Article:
The world will still be highly reliant on energy from fossil fuels for the foreseeable future, despite large strides in the use of renewable energy sources and energy efficiency. Carbon dioxide trajectories are not compatible with climate targets, even if current policy commitments and pledges by governments to tackle climate change are implemented (see International Energy Agency).

Alongside other low-carbon energy sources, carbon capture and storage (CCS) has a critical role to play as a climate mitigation technology. CCS is needed to successfully transition to a low-carbon economy and achieve the Paris ‘below 2 degree’ international climate change target.

Most tellingly, in its 2014 Synthesis Report Summary for Policymakers, the Intergovernmental Panel on Climate Change (IPCC), found that only a minority of global climate modelling scenarios could meet emission reduction targets in the absence of CCS. Without CCS, the cost of mitigation would more than double - rising on average by almost 140 per cent.

CCS is a proven, well-tested and reliable technology that has been in successful operational use for more than 40 years. There are presently 22 large-scale CCS facilities in operation or under construction globally; these facilities can remove 37 million tonnes per annum (Mtpa) of CO2 that otherwise could have entered the atmosphere. This is the equivalent to taking almost eight million passenger vehicles off our roads.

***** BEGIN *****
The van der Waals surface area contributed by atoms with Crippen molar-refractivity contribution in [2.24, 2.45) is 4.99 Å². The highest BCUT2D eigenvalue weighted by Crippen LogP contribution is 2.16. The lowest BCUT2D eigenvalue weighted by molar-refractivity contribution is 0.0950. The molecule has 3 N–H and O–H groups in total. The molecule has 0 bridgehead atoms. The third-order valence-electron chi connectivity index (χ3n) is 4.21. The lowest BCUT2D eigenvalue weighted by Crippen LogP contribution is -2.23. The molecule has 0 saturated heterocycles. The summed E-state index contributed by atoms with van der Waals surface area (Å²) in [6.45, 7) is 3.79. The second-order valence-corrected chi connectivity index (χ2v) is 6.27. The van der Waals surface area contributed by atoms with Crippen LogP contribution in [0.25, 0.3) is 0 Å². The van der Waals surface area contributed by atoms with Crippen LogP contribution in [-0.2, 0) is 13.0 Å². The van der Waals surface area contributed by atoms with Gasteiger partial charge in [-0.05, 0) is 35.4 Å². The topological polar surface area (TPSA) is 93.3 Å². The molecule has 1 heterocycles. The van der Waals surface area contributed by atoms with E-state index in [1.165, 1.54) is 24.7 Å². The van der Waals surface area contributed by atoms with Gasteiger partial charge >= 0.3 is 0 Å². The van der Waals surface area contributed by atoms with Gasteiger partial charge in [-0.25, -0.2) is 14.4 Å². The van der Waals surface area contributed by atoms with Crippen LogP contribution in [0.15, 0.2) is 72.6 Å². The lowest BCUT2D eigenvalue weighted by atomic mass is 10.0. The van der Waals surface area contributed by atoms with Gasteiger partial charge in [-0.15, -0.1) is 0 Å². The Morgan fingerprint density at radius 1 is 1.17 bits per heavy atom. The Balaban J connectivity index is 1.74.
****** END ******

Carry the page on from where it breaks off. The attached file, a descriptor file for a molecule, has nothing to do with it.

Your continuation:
The facilities span a wide range of CO2 capture technologies and traverse a variety of geological formations and terrains. Industries deploying large-scale CCS facilities include natural gas processing, power, fertiliser, steel-making, hydrogen-production (refining applications), plastics and chemicals. The diversity of industries represented reflects the versatility of CCS technology.

There has been considerable progress in CCS development this decade, and especially in 2017. Over the last year or so, significant developments have occurred in the United States, China, Japan, the Middle East and Europe.

It is very encouraging to see these latest developments. However, there is a pressing need to accelerate the deployment of CCS to achieve the Paris Agreement objectives, a point stressed by many climate and energy experts and leading global authorities, including the International Energy Agency. This acceleration can only be secured through policy parity of CCS with other low-carbon technologies.

You can find further information in the Institute’s Global Status of CCS: 2017. The report highlights key recommendations for policy-makers to help accelerate CCS deployment.